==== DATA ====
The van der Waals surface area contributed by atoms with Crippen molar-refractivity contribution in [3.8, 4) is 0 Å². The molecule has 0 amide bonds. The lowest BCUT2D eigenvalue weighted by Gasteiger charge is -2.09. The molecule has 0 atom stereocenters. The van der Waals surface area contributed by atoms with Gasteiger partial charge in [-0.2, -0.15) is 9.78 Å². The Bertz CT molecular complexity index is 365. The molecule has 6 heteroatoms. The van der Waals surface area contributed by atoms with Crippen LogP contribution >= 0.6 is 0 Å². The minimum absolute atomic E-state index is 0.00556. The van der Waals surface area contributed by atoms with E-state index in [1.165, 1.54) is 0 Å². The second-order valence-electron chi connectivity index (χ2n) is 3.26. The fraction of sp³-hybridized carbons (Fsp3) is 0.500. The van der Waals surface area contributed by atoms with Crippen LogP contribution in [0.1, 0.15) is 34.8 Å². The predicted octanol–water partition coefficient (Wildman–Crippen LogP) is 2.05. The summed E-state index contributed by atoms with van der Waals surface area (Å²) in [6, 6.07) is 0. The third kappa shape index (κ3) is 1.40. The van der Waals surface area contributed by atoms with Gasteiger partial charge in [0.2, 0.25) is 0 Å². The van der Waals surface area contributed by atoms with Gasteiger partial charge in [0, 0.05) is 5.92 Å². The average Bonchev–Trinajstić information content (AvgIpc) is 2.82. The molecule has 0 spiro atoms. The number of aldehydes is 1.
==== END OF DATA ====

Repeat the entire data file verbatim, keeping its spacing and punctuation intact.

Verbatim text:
The van der Waals surface area contributed by atoms with Crippen molar-refractivity contribution in [3.8, 4) is 0 Å². The molecule has 0 amide bonds. The lowest BCUT2D eigenvalue weighted by Gasteiger charge is -2.09. The molecule has 0 atom stereocenters. The van der Waals surface area contributed by atoms with Gasteiger partial charge in [-0.2, -0.15) is 9.78 Å². The Bertz CT molecular complexity index is 365. The molecule has 6 heteroatoms. The van der Waals surface area contributed by atoms with Crippen LogP contribution >= 0.6 is 0 Å². The minimum absolute atomic E-state index is 0.00556. The van der Waals surface area contributed by atoms with E-state index in [1.165, 1.54) is 0 Å². The second-order valence-electron chi connectivity index (χ2n) is 3.26. The fraction of sp³-hybridized carbons (Fsp3) is 0.500. The van der Waals surface area contributed by atoms with Crippen LogP contribution in [0.1, 0.15) is 34.8 Å². The predicted octanol–water partition coefficient (Wildman–Crippen LogP) is 2.05. The summed E-state index contributed by atoms with van der Waals surface area (Å²) in [6, 6.07) is 0. The third kappa shape index (κ3) is 1.40. The van der Waals surface area contributed by atoms with Gasteiger partial charge in [0.2, 0.25) is 0 Å². The van der Waals surface area contributed by atoms with Gasteiger partial charge in [0, 0.05) is 5.92 Å². The average Bonchev–Trinajstić information content (AvgIpc) is 2.82. The molecule has 0 spiro atoms. The number of aldehydes is 1.